Israel angry over calls to free Jordanian killer

Israel summoned Jordan's envoy Tuesday to express anger over the Jordanian Justice Minister's call to free a soldier who killed seven Israeli schoolgirls in 1997.

Israel expressed "revulsion and shock at the statements of the minister, especially since they were made by the person entrusted with law and justice," Israel's Foreign Ministry said in a statement.

The Jordanian envoy was informed that Israel "expects the Jordanian government to immediately and unequivocally denounce the minister's statement," the ministry said.

Jordan and Israel have a peace treaty, but relations in recent years have been cool.

On Monday, Justice Minister Hussein Mjali joined a protest in Amman calling for the release of Cpl. Ahmed Daqamseh. The soldier is serving a life sentence for killing the eighth-graders, who were on a school outing near the border between the two countries when he opened fire with an automatic rifle. Seven other girls were wounded.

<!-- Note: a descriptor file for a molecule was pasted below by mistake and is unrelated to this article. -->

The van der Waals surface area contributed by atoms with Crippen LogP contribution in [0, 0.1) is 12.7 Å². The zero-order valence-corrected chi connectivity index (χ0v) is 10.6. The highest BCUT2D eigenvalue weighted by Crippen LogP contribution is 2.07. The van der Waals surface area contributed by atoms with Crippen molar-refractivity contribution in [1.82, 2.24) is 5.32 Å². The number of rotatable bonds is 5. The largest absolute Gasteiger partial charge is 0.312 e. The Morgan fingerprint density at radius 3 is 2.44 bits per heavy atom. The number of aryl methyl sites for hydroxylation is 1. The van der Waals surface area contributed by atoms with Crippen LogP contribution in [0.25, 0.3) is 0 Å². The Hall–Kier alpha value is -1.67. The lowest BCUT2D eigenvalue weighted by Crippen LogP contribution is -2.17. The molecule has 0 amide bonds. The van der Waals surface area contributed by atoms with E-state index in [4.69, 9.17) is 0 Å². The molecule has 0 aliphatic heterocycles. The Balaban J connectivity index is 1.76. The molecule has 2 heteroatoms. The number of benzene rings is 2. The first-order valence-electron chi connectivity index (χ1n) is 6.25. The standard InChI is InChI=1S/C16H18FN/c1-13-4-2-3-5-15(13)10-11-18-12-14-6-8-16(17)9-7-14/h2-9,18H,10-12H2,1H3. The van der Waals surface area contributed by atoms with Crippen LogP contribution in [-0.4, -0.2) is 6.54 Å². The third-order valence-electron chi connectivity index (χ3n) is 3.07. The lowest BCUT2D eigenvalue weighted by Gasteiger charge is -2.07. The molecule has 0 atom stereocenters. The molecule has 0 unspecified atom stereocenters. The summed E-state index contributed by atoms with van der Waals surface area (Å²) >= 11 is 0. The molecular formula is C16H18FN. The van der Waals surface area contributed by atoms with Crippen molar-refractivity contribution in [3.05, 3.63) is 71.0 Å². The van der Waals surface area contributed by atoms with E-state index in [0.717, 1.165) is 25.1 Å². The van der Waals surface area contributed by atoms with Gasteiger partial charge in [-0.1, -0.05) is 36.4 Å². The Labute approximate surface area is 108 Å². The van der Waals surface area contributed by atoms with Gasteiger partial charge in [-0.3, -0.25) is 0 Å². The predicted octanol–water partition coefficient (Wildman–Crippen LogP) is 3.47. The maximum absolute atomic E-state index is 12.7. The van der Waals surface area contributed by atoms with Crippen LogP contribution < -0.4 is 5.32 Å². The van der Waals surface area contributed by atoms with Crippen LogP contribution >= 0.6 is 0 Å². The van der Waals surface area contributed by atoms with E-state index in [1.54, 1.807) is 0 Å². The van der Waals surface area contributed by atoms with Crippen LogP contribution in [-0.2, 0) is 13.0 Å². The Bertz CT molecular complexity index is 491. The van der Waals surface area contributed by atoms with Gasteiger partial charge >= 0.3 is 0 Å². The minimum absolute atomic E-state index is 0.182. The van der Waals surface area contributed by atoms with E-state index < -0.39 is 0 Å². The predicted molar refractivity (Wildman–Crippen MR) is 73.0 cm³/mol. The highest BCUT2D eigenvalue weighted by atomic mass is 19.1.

Mjali, who served in the past as the soldier's attorney, told cheering supporters, "I'm committed to be here with you as his lawyer." In comments that particularly angered Israelis, he was quoted as calling the soldier a "hero" who "does not deserve to be in prison."

A Jordanian government spokesman said the minister was not representing the government but "has the right to express himself."

The attack came three years after Israel and Jordan signed a peace agreement in 1994, after years of unofficial ties. Jordan's King Hussein — the late father of the current king, Abdullah II — rushed to Israel and paid condolence visits to the girls' families, a gesture that touched many Israelis and did much to defuse the crisis.

In a trial, the soldier avoided the death penalty because the court ruled he was mentally unstable.

The envoy summoned Tuesday was the Jordanian Embassy charge d'affaires. Jordan has not had a permanent ambassador in Israel since the former envoy was promoted to information minister last summer.

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Associated Press writer Jamal Halaby contributed from Amman, Jordan.